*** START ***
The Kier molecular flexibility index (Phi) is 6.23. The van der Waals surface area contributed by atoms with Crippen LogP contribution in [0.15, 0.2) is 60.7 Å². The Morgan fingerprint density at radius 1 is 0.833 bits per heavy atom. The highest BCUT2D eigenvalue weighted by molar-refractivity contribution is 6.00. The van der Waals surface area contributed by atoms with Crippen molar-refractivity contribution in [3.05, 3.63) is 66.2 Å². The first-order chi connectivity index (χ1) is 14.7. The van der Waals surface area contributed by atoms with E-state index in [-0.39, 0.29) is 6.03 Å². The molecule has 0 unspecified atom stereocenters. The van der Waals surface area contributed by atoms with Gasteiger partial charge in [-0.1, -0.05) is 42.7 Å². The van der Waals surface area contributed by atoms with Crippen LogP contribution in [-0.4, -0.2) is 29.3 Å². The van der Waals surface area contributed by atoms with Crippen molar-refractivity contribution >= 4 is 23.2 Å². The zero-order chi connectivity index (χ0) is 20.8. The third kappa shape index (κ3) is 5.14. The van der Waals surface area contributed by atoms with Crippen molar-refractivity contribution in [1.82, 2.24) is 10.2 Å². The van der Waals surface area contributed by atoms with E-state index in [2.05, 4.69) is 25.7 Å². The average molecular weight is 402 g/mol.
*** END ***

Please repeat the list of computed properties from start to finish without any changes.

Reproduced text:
The Kier molecular flexibility index (Phi) is 6.23. The van der Waals surface area contributed by atoms with Crippen LogP contribution in [0.15, 0.2) is 60.7 Å². The Morgan fingerprint density at radius 1 is 0.833 bits per heavy atom. The highest BCUT2D eigenvalue weighted by molar-refractivity contribution is 6.00. The van der Waals surface area contributed by atoms with Crippen molar-refractivity contribution in [3.05, 3.63) is 66.2 Å². The first-order chi connectivity index (χ1) is 14.7. The van der Waals surface area contributed by atoms with E-state index in [-0.39, 0.29) is 6.03 Å². The molecule has 0 unspecified atom stereocenters. The van der Waals surface area contributed by atoms with Gasteiger partial charge in [-0.1, -0.05) is 42.7 Å². The van der Waals surface area contributed by atoms with Crippen LogP contribution in [-0.4, -0.2) is 29.3 Å². The van der Waals surface area contributed by atoms with Crippen molar-refractivity contribution >= 4 is 23.2 Å². The zero-order chi connectivity index (χ0) is 20.8. The third kappa shape index (κ3) is 5.14. The van der Waals surface area contributed by atoms with Crippen molar-refractivity contribution in [1.82, 2.24) is 10.2 Å². The van der Waals surface area contributed by atoms with E-state index in [2.05, 4.69) is 25.7 Å². The average molecular weight is 402 g/mol.